Pope Benedict XVI arrived in the United States yesterday, and a flood of media attention has arrived with him. I was asked by editors at The Washington Post and Newsweek to write a special column for “On Faith” which would represent an evangelical voice [see article here].
Here is the column:
Pope Benedict XVI’s first visit to America as Pope will not be his introduction to this country, but it will be the first opportunity for Americans to see this Pope up close – three years after his election as pontiff of the Roman Catholic Church.
Along with others, many evangelical Christians will be watching with interest. The long pontificate of the globe-trotting John Paul II is all an entire generation of evangelicals now remember as background, and Benedict is a comparatively unknown figure.
Writing immediately after Benedict’s election, I wrote these words, referencing the Pope’s previous role in the Vatican as Joseph Cardinal Ratzinger:
Yet, there is no reason to believe that the election of Pope Benedict XVI will do anything to breach the divide between evangelicals and Roman Catholics on issues related to biblical authority, the Gospel, and a host of other essential theological questions. We hold no expectation that this pope holds views of justification and the Gospel that are any more harmonious with evangelical conviction than those held by his predecessors. Indeed, Ratzinger’s theological brilliance may be deployed in ways that will cause evangelicals even greater frustration.
As the Vatican’s most influential theologian, Cardinal Ratzinger was already known for his brilliant and incisive critiques of modern secularism and postmodernism’s retreat from truth. At the same time, he was also a staunch defender of the doctrine of the Roman Catholic Church – doctrine he had defined and defended as Cardinal Prefect of the Sacred Congregation for the Doctrine of the Faith.
Thus, I did not expect that Pope Benedict would move to breach the theological divide between evangelicals and Roman Catholics. Indeed, I would have been most surprised if, now elected as Pope, Benedict would reveal himself as someone other than who he had been as Cardinal Ratzinger.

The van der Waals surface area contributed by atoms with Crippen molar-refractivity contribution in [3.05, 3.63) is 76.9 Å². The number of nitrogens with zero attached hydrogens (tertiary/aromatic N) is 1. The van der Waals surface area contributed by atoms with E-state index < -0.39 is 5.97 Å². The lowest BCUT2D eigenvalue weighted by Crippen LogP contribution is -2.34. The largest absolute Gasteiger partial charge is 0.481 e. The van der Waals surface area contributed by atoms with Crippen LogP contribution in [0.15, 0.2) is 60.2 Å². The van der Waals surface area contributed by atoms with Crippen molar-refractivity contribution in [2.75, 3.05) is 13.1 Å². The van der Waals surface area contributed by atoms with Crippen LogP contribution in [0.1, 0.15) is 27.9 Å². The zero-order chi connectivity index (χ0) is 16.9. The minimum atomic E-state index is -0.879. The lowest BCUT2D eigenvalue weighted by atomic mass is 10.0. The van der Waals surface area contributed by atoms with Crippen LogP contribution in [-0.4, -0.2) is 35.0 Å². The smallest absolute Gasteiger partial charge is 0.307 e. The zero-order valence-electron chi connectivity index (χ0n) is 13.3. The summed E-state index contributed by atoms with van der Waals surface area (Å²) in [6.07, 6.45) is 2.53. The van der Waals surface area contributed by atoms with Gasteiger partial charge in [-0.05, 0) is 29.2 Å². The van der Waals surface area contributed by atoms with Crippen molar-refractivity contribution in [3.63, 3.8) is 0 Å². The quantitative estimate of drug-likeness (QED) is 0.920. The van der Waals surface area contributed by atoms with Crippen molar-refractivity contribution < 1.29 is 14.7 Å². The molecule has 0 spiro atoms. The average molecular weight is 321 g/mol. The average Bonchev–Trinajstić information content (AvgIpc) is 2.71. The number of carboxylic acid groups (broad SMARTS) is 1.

I have not been surprised. Pope Benedict has continued his incisive work on the challenge of modern secularism. His speech at Regensburg, Germany in 2006 and his baptism of a prominent Muslim convert this past Easter were clear signs that this is not a Pope primarily concerned with ecumenical relations. Even so, his statements about the address and the baptism – and the general question of Islam – were perfectly in keeping with Catholic doctrine since Vatican II. Evangelicals can admire his boldness without appreciating his inclusivism. Perhaps the most clarifying moment since his election came last July when the Vatican released the document known as “Responses to Some Questions Regarding Certain Aspects of the Doctrine on the Church” – a document that reasserted the claim that the Roman Catholic Church is the only true church.
The secular press and a good many non-Catholic church leaders expressed outrage and offense at the Pope’s comments – assuming that such teachings were simply out of place in the modern world. But Benedict was restating the tradition and teaching of his church – and he did so because he cared for those he believes are outside the blessings of grace he is certain are given to those in the communion of his church – and to that communion alone.
I actually appreciated the Pope’s concern. If he is right, we are endangering our souls and the souls of our church members. Yet, I am convinced that he is not right — not right on the papacy, not right on the sacraments, not right on the priesthood, not right on the Gospel, not right in understanding the church.
The Roman Catholic Church believes that evangelicals are in spiritual danger for obstinately and disobediently excluding ourselves from submission to its universal claims and its papacy. Evangelicals are concerned that Catholics are in spiritual danger for their submission to these very claims. We both understand what is at stake.
The divide between evangelical Christians and the Roman Catholic Church remains – as this Pope well understands. And, in so many ways, this is a Pope we can understand. In this strange world, that is no small achievement.
R. Albert Mohler Jr.
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